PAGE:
• sijomialsijomial Member Posts: 16,909 Member Member Posts: 16,909 Member
    Week 1 on maintenance cals and todays weight was the same as last Thursday, so a good start. I'm wondering if body recomp is right for me being lean and as said above 'under muscle'

    If recomp was the right choice for you a week ago it's right for you for at least a period of months!

    You really do need to seriously think about and set your desired goal physique and fitness capabilities before choosing the tools and methods to get there as well as making the time commitment.

    If you commit to having a similar physique to Andy Speers or Chris Hearia that you mention you have to train well, long and hard. Being lean already you have the advantage that interim progress will show far more quickly that if you were carrying a layer of fat. You would also probably have to accept that it would compromise your long distance running ability somewhat. That balance and compromise is yours alone to decide and also where to decide when to stop building muscle. No-one gets that physique accidentally.

    (e.g. I would love to have a far better power to weight ratio for my cycling performance but I'm not willing to aspire to an elite cyclist's physique or to diet so hard to get there. Compromise.)
  • richiechownsrichiechowns Member Posts: 153 Member Member Posts: 153 Member
    sijomial wrote: »
    Week 1 on maintenance cals and todays weight was the same as last Thursday, so a good start. I'm wondering if body recomp is right for me being lean and as said above 'under muscle'

    If recomp was the right choice for you a week ago it's right for you for at least a period of months!

    You really do need to seriously think about and set your desired goal physique and fitness capabilities before choosing the tools and methods to get there as well as making the time commitment.

    If you commit to having a similar physique to Andy Speers or Chris Hearia that you mention you have to train well, long and hard. Being lean already you have the advantage that interim progress will show far more quickly that if you were carrying a layer of fat. You would also probably have to accept that it would compromise your long distance running ability somewhat. That balance and compromise is yours alone to decide and also where to decide when to stop building muscle. No-one gets that physique accidentally.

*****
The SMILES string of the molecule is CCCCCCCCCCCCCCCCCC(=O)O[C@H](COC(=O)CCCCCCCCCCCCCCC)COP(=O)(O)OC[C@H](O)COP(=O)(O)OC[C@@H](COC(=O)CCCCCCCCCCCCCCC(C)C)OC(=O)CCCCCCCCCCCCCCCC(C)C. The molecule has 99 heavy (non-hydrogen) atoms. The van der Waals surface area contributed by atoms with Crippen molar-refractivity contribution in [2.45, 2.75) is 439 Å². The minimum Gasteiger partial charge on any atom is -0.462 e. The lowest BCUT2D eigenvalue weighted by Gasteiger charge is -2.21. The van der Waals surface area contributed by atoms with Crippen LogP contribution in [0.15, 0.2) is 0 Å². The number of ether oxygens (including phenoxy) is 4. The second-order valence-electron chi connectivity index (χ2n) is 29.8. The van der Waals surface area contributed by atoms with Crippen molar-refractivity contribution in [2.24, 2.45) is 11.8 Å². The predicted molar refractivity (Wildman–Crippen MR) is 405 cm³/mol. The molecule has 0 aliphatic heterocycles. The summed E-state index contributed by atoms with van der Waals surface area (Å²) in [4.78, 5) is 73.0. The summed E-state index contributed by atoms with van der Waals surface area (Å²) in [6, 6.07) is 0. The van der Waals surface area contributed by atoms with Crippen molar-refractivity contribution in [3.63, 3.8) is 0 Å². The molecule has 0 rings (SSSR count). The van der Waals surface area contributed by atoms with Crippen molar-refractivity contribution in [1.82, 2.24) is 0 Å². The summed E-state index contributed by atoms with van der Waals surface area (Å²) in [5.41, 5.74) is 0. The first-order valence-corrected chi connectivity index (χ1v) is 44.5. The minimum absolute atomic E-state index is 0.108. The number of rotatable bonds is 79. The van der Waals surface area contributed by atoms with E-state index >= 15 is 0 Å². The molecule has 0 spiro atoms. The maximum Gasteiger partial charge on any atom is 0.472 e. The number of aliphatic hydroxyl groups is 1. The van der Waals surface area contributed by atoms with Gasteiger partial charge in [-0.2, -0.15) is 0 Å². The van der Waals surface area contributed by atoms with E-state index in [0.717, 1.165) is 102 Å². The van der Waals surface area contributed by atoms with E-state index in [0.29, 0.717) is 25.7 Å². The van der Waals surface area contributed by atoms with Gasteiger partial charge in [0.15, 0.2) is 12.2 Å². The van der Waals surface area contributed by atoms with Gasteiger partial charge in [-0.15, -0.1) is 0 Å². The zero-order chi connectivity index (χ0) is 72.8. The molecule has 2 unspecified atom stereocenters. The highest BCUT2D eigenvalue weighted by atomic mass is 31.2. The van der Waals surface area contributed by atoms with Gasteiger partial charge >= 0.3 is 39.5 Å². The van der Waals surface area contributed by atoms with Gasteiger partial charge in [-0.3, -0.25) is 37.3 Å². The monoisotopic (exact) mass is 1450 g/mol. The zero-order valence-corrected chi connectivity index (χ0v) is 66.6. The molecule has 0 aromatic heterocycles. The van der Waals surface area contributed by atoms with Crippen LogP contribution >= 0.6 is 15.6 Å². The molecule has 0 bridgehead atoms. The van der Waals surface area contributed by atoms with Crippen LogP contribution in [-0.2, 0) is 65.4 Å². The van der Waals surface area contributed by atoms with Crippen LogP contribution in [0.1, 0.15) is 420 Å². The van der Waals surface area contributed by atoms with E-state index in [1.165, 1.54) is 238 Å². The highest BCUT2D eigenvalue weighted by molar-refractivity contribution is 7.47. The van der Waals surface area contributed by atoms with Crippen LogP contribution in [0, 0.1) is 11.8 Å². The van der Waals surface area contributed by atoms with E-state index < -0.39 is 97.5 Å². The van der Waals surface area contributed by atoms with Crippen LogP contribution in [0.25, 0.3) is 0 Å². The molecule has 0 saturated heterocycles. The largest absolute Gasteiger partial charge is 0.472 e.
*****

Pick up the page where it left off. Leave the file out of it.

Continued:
(e.g. I would love to have a far better power to weight ratio for my cycling performance but I'm not willing to aspire to an elite cyclist's physique or to diet so hard to get there. Compromise.)

    Thanks @sijomial training hard and long is not an issue, I trained for a sub 3 marathon and that was 70+ miles a week up to 3 hours running in one day, so this should be less time.

    I may have not been clear above, I see lots of people talking about recomp as they are heavier and want to stay the same weight but change the muscle/BF ratio. Whereas I'm fairly lean so it's not such a ratio change.

    I'm trying to set small goals, it worked well with running and I think is the same for this, however, overall goal is low BF and stronger. Think calisthenics, being able to do multiple pull ups, dips, handstands maybe - not lumping big weights around the gym to get size as such. Does that make sense?

    As for long distance running, I've achieve my goal there, so time to challenge myself elsewhere and maybe just run the odd 5km.
  • jseams1234jseams1234 Member Posts: 1,186 Member Member Posts: 1,186 Member

    I may have not been clear above, I see lots of people talking about recomp as they are heavier and want to stay the same weight but change the muscle/BF ratio. Whereas I'm fairly lean so it's not such a ratio change.

    You can most probably get much stronger without changing your body composition much at all. Most novice lifters don't initially gain much if any muscle until they have adapted their central nervous system to more effectively use/activate what they already have. This gain in strength is sometimes quite linear and dramatic at first. Once you've maximized those CNS adaptations and are still unable to meet your goals for these calisthentic type movements then you would have to increase your overall muscle mass to keep improving.